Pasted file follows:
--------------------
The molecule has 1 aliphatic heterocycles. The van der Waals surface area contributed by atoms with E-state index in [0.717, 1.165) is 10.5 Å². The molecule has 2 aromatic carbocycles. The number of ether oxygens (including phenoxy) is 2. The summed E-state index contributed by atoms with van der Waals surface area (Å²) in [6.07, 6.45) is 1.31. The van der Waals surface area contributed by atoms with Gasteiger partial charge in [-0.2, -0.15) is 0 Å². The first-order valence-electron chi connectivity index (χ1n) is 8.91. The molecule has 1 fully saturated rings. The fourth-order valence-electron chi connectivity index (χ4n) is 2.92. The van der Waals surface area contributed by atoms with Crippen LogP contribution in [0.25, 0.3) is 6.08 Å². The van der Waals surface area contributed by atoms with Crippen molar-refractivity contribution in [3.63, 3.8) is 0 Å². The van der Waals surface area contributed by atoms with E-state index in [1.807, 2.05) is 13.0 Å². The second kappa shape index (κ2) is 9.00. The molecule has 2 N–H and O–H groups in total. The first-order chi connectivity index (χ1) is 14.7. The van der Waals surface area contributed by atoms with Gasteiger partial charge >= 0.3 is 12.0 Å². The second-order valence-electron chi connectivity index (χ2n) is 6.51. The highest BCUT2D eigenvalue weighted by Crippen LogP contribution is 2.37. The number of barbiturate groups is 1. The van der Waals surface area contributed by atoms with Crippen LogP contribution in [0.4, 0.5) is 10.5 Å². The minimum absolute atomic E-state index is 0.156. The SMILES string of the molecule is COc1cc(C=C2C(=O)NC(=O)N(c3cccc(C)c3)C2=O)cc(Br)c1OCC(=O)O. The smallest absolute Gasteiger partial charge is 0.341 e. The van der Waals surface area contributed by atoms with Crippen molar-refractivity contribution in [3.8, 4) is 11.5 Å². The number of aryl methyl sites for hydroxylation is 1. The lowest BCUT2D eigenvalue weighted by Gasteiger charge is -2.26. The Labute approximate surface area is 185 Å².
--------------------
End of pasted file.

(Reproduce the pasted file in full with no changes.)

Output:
The molecule has 1 aliphatic heterocycles. The van der Waals surface area contributed by atoms with E-state index in [0.717, 1.165) is 10.5 Å². The molecule has 2 aromatic carbocycles. The number of ether oxygens (including phenoxy) is 2. The summed E-state index contributed by atoms with van der Waals surface area (Å²) in [6.07, 6.45) is 1.31. The van der Waals surface area contributed by atoms with Gasteiger partial charge in [-0.2, -0.15) is 0 Å². The first-order valence-electron chi connectivity index (χ1n) is 8.91. The molecule has 1 fully saturated rings. The fourth-order valence-electron chi connectivity index (χ4n) is 2.92. The van der Waals surface area contributed by atoms with Crippen LogP contribution in [0.25, 0.3) is 6.08 Å². The van der Waals surface area contributed by atoms with Crippen molar-refractivity contribution in [3.63, 3.8) is 0 Å². The van der Waals surface area contributed by atoms with E-state index in [1.807, 2.05) is 13.0 Å². The second kappa shape index (κ2) is 9.00. The molecule has 2 N–H and O–H groups in total. The first-order chi connectivity index (χ1) is 14.7. The van der Waals surface area contributed by atoms with Gasteiger partial charge >= 0.3 is 12.0 Å². The second-order valence-electron chi connectivity index (χ2n) is 6.51. The highest BCUT2D eigenvalue weighted by Crippen LogP contribution is 2.37. The number of barbiturate groups is 1. The van der Waals surface area contributed by atoms with Crippen LogP contribution in [0.4, 0.5) is 10.5 Å². The minimum absolute atomic E-state index is 0.156. The SMILES string of the molecule is COc1cc(C=C2C(=O)NC(=O)N(c3cccc(C)c3)C2=O)cc(Br)c1OCC(=O)O. The smallest absolute Gasteiger partial charge is 0.341 e. The van der Waals surface area contributed by atoms with Crippen molar-refractivity contribution in [3.8, 4) is 11.5 Å². The number of aryl methyl sites for hydroxylation is 1. The lowest BCUT2D eigenvalue weighted by Gasteiger charge is -2.26. The Labute approximate surface area is 185 Å².